New scor­ing sys­tem to help peo­ple with poor credit


Peo­ple strug­gling with a bad credit score, or lack of one, could ben­e­fit from a pro­gram rolling out in the next few months aimed at mak­ing it eas­ier to get a Visa or MasterCard.

The com­pany be­hind the widely- used FICO credit score an­nounced Thurs­day a pi­lot pro­gram to help mil­lions of Amer­i­cans get eas­ier ac­cess to credit, based on their record of pay­ing util­ity bills, in­stead of their his­tory of loan re­pay­ments.

The po­ten­tial reach


the pro­gram is huge. An es­ti­mated 53 mil­lion Amer­i­cans, or a quar­ter of the U. S. adult pop­u­la­tion, don’t have FICO scores cre­ated by the com­pany Fair Isaac. Roughly 90 per­cent of all lend­ing de­ci­sions — credit card ap­pli­ca­tions and auto loans, among oth­ers — are based on that score. Banks would nor­mally deny credit to any­one with­out one, or they could charge them sig­nif­i­cantly higher in­ter­est rates, be­cause the ap­pli­cants would be con­sid­ered risky. Scores range from 300 — poor — to 850 — per­fect — and are determined by a bor­rower’s credit pay­ment his­tory, out­stand­ing bal­ances and length of credit his­tory.

Th­ese con­sumers are of­ten the young, with­out an es­tab­lished credit his­tory, or im­mi­grants, who are new to the U.S. A dis­pro­por­tion­ate num­ber of th­ese “un­score­able” peo­ple are mi­nori­ties as well, par­tic­u­larly black and His­panic con­sumers, says Ankush Te­wari, se­nior direc­tor of mar­ket plan­ning at Lex­isNexis Risk So­lu­tions. Lex­isNexis is one three com­pa­nies in­volved in the pro­gram.

The pro­gram took two years to de­velop and came from Fair Isaac. Re­search showed peo­ple who have a his­tory of pay­ing util­ity bills on time would also pay credit card bills on time.

Un­der the pro­gram, Fair Isaac, work­ing with Lex­isNexis and credit agency Equifax, will cre­ate a pay­ment his­tory pro­file from a per­son’s util­ity bills and public prop­erty records. FICO would use that pooled data de­ter­mine an “al­ter­na­tive” credit score when a per­son with a poor credit his­tory, or none at all, ap­plies for a credit card.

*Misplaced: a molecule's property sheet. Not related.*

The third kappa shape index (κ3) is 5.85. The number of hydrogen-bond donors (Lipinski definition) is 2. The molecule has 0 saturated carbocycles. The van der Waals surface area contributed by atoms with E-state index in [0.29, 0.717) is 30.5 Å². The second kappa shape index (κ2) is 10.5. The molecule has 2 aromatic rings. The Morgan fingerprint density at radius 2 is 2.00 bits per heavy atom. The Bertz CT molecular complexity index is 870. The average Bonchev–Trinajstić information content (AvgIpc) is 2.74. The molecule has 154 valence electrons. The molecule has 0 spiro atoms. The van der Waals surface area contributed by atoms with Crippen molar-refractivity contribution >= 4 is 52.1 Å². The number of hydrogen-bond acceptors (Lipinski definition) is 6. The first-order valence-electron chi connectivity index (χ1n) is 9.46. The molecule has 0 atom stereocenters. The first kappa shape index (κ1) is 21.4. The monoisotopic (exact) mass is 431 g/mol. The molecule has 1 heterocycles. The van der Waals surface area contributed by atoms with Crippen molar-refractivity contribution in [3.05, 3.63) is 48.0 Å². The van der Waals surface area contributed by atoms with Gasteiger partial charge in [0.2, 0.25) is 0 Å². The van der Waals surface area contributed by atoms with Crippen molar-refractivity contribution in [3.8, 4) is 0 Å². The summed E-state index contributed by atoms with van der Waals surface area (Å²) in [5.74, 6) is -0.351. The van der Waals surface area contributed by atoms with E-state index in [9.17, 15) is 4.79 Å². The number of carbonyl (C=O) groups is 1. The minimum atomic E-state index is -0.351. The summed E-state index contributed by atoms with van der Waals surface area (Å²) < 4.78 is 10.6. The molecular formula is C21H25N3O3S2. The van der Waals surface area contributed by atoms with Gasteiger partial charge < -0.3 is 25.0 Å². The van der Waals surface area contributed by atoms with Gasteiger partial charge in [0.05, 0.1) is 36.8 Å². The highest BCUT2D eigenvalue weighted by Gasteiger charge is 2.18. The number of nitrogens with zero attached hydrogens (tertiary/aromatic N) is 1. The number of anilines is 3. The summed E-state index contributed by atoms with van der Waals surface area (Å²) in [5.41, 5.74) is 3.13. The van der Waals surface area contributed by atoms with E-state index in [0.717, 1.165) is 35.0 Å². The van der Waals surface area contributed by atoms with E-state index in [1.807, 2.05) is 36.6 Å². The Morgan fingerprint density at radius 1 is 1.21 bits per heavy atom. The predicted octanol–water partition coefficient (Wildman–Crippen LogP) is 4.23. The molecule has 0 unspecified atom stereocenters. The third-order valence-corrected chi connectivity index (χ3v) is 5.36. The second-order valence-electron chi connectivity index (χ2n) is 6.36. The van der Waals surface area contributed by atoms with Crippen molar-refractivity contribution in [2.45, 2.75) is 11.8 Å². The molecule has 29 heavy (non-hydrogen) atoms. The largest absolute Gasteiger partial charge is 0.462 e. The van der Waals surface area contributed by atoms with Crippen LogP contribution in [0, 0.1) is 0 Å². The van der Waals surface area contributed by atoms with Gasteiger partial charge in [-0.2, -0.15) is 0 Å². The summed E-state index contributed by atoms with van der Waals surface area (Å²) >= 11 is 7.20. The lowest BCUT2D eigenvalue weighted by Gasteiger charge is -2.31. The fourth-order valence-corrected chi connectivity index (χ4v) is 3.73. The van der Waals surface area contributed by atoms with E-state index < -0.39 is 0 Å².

be­ing made avail­able to the 12 largest credit card is­suers, but Fair Isaac did not say which banks will be par­tic­i­pat­ing in the pro­gram. A spokesman from JPMor­gan Chase, the na­tion’s largest credit card is­suer by num­ber of cards, de­clined to com­ment. Rep­re­sen­ta­tives from Amer­i­can Ex­press and Cit­i­group did not re­spond to re­quests for com­ment.

The pro­gram, which does not have a name yet, is not de­signed to re­place the tra­di­tional FICO score and will only be avail­able to credit card is­suers ini­tially. Once a per­son ob­tains a card us­ing this al­ter­na­tive score, they would be able to es­tab­lish a credit pay­ment his­tory. They could then ap­ply for auto or home loans.

“Most peo­ple have a cell­phone, gas or elec­tric bill, and the size of those pay­ments each month can be size­able,” says Ja­son Flem­ish, vice pres­i­dent of con­sumer risk and credit prod­ucts at Equifax. “So let’s give them the op­por­tu­nity to ben­e­fit from pay­ing those bills on time.”

Banks have a fi­nan­cial in­ter­est in the pro­gram. The mil­lions of Amer­i­cans with­out a FICO score are po­ten­tial bor­row­ers who could get credit cards. Be­cause th­ese bor­row­ers would have limited credit his­tory, banks could charge high in­ter­est rates.

The data be­ing gath­ered by Equifax and Lex­isNexis is also cov­ered un­der the Fair Credit Re­port­ing Act, says Te­wari of Lex­isNexis. Peo­ple will be able to dis­pute any neg­a­tive event, like a con­tested util­ity bill pay­ment, in their credit re­port.

“All you have to do is just pay your bills on time. It will give you ac­cess to credit sys­tem,” Flem­ish says.

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